Elephants and Ivory
An elephant's tusks are really incisor teeth which keep growing throughout the elephant's life, although general wear and occasional breaks can keep their size in check. They are made from layers of dentine (ivory) which is very hard. Male (bull) tusks tend to be larger than female (cow) tusks although it is possible to find tuskless members of both sexes.
Jonathan Kingdon's excellent "Field Guide to African Mammals" suggests that the length and versatility of the elephant's trunk enabled the elephant to evolve into a larger mammal, at the same time reducing the requirement of incisors for feeding functions. Their limbs lost functionality as they adapted towards bearing an elephant's great weight, leaving the head as the main focus for dealing with the environment. The trunk is used for retrieving food (drinking water, ripping vegetation, picking berries or rummaging the soil and undergrowth) and some gentler activities such as cleaning themselves. The tusks are used as weapons and general purpose tools.
Besides their tusks, elephants have single molars (a series of six which wear away in succession throughout their lifetime) for grinding the rough vegetation they eat.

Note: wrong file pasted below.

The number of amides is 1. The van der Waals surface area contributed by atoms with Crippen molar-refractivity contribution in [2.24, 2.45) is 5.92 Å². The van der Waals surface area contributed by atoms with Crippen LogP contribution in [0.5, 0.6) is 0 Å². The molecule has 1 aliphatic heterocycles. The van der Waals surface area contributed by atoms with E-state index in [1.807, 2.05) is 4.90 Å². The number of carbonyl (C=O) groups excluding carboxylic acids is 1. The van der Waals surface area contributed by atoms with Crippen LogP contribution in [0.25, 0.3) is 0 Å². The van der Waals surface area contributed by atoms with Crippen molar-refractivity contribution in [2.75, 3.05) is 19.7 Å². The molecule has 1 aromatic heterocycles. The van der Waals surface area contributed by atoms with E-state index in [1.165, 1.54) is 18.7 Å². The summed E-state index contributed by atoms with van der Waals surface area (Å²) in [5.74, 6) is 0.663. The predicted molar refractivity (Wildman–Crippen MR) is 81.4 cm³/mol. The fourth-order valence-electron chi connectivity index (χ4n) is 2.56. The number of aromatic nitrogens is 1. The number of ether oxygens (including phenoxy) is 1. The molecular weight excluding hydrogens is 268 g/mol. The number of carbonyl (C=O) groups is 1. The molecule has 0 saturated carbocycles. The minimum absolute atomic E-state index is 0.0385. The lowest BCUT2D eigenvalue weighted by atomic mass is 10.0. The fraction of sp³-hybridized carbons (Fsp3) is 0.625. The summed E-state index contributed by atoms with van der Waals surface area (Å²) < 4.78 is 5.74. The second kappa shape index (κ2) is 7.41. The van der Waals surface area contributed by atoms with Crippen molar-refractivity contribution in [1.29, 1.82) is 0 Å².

The Ivory Trade
Both African and Asian elephants are under threat from poachers who kill them for their ivory tusks.
Although early poachers would only kill one or two elephants at a time this would still have had a big impact on the population, mainly because the poachers would kill the older male elephants for their larger tusks. Killing older elephants means that immature elephants are left to grow up without any parents to help them (young orphans may even die). Killing mostly male elephants means that there is a dangerous imbalance between the ratio of male to female elephants. Things are much worse now as modern poachers are more organised and have better weapons so that they can - and do - kill whole families at a time.
Fortunately today's world is more aware of the impact of ivory poaching and smuggling. An international five-year moratorium on ivory trading was agreed in 1989, the year when President Moi publically burned a large pile of ivory in Nairobi National Park under the direction of Kenya Wildlife Service's Dr Richard Leakey. More recent methods to track elephants and fight poaching involve 'fingerprinting' their footprints and ear patterns.
There is a debate whether ivory trading should be allowed in a controlled way or banned completely. One argument in favour of a controlled trade is lowering the black-market value of ivory. One argument against any trade is whether we should be making money from a scheme which could encourage more poaching.
Click here for a photograph of an elephant.
Jeremy Youngman 2000
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